The staff at Finale's make every effort to avoid conventional dress. No barber-striped franchise fernbar aprons or hokey bow ties here. Shorts and T-shirts seem to be the rule for men, while the women's attire makes Stevie Nicks look positively prosaic.
And the food. Ashby Stiff I ain't, but this is definitely five-burp fare, especially if you're a lover of things that swim, crawl, or slither under da sea. Seafood gumbo so spicy you'll cry for joy. Crayfish, oysters, shrimp--fresh off the boat and still kicking, for the most part. Ah, new potatoes with etoufee. . . well, enough of that. Be sure to thank Joey and Jim and the other guys back in the kitchen on your way out.
But don't leave yet! After a dessert of Haagen-Dazs or cheesecake, waddle past the TV set and head upstairs to Tennessee-Street level, where the music plays and ice-cold longnecks are dispensed with alacrity by LeeAnn, known to sport a low-brimmed hat and steal surreptitious glances at Final Jeopardy on the set behind the bar--or perhaps Mindy, who will flatter you by asking for an ID.
And then? It all depends on the night of the week. Maybe it'll be a crash-and-clang band with a name apparently bestowed by an aphasic magus. Or perchance you'll have arrived in the midst of wailing guitars and crying harmonicas, played by lean men who smoke cigarettes between chords: the Blue Monday Jam. It's different every night, and you can usually get a preview by cocking an ear towards the ceiling while feasting on sea-critters downstairs.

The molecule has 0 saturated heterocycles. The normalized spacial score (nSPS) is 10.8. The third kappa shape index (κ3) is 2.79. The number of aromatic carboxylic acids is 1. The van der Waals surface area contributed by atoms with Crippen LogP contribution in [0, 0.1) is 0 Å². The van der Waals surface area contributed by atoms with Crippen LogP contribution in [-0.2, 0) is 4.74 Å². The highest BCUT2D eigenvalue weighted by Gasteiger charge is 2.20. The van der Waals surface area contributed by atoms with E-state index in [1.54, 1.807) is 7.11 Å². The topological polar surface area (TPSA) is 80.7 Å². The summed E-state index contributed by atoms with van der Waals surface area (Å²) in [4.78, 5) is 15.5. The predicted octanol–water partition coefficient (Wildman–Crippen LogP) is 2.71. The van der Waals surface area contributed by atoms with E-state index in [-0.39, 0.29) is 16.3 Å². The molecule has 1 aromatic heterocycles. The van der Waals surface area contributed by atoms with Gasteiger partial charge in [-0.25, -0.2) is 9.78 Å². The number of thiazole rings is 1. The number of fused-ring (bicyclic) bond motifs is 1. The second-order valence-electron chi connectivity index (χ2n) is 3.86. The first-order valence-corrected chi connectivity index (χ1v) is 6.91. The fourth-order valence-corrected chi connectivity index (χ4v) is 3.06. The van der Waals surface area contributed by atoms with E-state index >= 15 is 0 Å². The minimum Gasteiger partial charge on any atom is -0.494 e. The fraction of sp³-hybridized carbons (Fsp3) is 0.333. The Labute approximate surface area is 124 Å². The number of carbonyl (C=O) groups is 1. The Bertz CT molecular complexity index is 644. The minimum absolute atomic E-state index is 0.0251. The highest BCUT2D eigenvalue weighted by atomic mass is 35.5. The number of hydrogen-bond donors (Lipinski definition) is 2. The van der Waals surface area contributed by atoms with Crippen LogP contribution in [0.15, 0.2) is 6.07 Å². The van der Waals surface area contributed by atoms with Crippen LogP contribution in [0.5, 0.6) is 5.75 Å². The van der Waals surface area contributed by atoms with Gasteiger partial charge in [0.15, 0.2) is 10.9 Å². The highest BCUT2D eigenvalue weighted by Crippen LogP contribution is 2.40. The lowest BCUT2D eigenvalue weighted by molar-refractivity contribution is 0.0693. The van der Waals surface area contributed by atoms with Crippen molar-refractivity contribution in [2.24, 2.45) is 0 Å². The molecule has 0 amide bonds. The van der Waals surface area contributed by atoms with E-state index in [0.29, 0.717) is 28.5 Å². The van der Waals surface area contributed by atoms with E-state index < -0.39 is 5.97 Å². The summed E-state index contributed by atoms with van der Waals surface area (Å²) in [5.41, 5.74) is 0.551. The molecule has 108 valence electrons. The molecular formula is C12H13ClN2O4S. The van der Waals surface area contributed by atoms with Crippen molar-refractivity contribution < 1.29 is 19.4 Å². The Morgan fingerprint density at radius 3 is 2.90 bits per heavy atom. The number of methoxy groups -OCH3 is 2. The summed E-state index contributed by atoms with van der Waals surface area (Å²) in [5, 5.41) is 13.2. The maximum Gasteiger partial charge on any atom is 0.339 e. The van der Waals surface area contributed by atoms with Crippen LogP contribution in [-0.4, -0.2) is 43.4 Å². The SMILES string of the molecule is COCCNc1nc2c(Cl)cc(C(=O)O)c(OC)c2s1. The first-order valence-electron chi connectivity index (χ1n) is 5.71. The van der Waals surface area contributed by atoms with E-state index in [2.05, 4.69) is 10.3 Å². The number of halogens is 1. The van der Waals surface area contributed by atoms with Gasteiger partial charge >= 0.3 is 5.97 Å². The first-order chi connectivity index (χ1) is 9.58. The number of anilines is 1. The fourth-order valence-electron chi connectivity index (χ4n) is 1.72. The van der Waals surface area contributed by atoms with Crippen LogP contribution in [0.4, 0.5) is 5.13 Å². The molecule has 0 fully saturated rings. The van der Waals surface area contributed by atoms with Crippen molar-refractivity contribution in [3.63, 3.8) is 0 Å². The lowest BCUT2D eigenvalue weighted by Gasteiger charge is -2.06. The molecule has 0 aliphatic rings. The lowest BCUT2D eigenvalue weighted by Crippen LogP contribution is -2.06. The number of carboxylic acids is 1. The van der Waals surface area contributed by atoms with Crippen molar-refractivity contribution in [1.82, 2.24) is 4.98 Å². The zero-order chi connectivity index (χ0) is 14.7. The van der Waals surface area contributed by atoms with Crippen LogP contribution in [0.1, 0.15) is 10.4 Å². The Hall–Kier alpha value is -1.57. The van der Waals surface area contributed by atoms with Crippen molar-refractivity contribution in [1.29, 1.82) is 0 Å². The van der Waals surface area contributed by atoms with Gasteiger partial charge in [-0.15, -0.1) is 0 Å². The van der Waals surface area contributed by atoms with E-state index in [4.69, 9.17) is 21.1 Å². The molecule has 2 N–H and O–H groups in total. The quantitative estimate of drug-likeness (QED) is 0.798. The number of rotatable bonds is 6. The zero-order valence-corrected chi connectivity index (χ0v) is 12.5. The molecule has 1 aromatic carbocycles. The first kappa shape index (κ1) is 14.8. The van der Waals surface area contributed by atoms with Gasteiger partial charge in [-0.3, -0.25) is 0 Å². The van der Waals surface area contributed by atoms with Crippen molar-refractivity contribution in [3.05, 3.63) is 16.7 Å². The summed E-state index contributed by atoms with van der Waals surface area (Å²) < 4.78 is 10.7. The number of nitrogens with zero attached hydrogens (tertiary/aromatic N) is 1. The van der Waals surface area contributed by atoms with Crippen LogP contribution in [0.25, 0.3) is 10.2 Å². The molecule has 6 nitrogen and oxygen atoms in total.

My favorite night--especially since I've become something of a half-baked hanger-on of the creative-writing crowd at FSU's English Department--is Tuesday. They call it Poetry Night, but you're just as likely to hear a selection from someone's novel-in-progress, or a wickedly witty short story. Both local and imported writers brave the lurid red stage-lights and occasional mike failures to strew their words across a lively and receptive audience that grows church-quiet during the readings. You may hear mildly erotic poetry. Tales of the absurd. Ripping yarns and thought-provoking meditations--and hardly a black beret in the place. Some writers read quietly, plainly, almost shyly--as if any taint of "performance" would profane the pure force of their eloquence. Others fairly bristle with anger, love, and/or humor. And never--well, almost never--a dull moment, though there are plenty of strange ones.